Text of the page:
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American Kitchen: 1700 to the Present - from Hearth to Highrise
     

American Kitchen: 1700 to the Present - from Hearth to Highrise

by Ellen M. Plante, Ellen M Plante
 
The kitchen has long been recognized as the living room of American homes. From immense Colonial hearths to compact galleys tucked into modern highrises, kitchens have remained the ground zero of domestic activity, continually reflecting social change occurring both inside and outside the home.

Overview

The kitchen has long been recognized as the living room of American homes. From immense Colonial hearths to compact galleys tucked into modern highrises, kitchens have remained the ground zero of domestic activity, continually reflecting social change occurring both inside and outside the home.

Editorial Reviews

Library Journal
Struble identifies "Americanist" music as a "conservative" style using vernacular sources for melody and rhythm. In contrast, most American composers-though often representative of their generation-have expressed distinctly original ideas in their memorable music. Such strong opinions, supported by reasonable arguments, are the author's best asset. Unfortunately, Struble repeatedly threatens to numb readers with paragraphs that do little but present lists in between discussions of individual composers. Still, this is less technical and focuses more exclusively on art music than H. Wiley Hitchcock's Music in the United States (Prentice Hall, 1988. 3d ed.) and will make a thoughtful, reasonably priced supplement to large music collections. Useful appendixes give a historical chronology, list composers by place of origin, and propose a canon of major works.-Bonnie Jo Dopp, formerly with Dist. of Columbia P.L.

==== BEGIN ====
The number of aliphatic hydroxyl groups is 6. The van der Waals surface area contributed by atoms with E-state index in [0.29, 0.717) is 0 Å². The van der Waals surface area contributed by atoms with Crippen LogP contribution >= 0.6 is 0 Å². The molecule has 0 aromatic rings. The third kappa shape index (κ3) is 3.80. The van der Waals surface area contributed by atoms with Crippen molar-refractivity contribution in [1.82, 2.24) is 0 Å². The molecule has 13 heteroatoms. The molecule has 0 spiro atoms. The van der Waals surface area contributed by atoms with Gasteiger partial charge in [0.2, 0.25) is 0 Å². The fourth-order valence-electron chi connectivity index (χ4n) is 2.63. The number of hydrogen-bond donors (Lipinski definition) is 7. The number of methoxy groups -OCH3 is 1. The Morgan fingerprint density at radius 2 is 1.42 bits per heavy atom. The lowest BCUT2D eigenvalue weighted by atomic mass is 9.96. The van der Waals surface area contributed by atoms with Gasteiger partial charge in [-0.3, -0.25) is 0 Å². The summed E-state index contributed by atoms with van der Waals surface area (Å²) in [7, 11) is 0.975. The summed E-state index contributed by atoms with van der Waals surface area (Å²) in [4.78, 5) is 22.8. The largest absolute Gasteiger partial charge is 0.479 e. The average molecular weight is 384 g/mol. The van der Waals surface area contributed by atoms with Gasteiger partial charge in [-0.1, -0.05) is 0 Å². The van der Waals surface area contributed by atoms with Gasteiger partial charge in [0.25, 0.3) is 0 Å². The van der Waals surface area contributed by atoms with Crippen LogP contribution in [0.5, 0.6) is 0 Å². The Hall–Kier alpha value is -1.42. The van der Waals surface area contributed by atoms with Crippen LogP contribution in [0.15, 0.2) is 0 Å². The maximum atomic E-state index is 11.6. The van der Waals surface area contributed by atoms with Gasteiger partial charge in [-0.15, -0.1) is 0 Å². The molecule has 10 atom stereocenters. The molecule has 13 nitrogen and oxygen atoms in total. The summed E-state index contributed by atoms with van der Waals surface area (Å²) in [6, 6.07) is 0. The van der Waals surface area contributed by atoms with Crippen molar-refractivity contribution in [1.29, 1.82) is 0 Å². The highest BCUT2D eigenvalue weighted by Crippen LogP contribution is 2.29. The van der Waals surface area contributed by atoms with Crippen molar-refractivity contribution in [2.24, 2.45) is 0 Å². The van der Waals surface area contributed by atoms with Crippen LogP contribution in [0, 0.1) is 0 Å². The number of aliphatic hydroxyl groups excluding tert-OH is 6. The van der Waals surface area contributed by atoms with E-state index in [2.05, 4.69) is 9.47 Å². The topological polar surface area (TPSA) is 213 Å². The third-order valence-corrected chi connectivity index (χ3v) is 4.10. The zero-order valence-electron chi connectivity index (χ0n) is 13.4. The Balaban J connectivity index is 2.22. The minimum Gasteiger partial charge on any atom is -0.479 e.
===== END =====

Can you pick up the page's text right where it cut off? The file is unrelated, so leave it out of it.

School Library Journal
YA-A wondrous history of the evolution of the focal point of the American home, beginning with the colonial kitchen and traveling to the present. Plante gives readers not only a clear view of how the room has changed, but also of how the family itself has changed. The illustrations and reproductions of advertisements make visualizing the text interesting and easy. The ``Household Hints and Recipes'' are outstanding, each worthy of the era they reflect. An entertaining factual source.-Susan Sager, R.E. Lee High School, Springfield, VA
Booknews
More than a sequence of improved gadgets, the development of the kitchen in U.S. homes mirrors the roles women have played privately and publicly; a journalist charts the uneven domestic landscape to provide a new view of our social and technological history. Of interest to students and educators in history and home economics who want to trace the changes in women's roles and the American family through their lives at home and at the table. Annotation c. Book News, Inc., Portland, OR (booknews.com)

Product Details

ISBN-13:
9780816030385
Publisher:
Facts on File, Incorporated
Publication date:
03/28/1995
Pages:
352
Product dimensions:
6.24(w) x 9.26(h) x 1.11(d)

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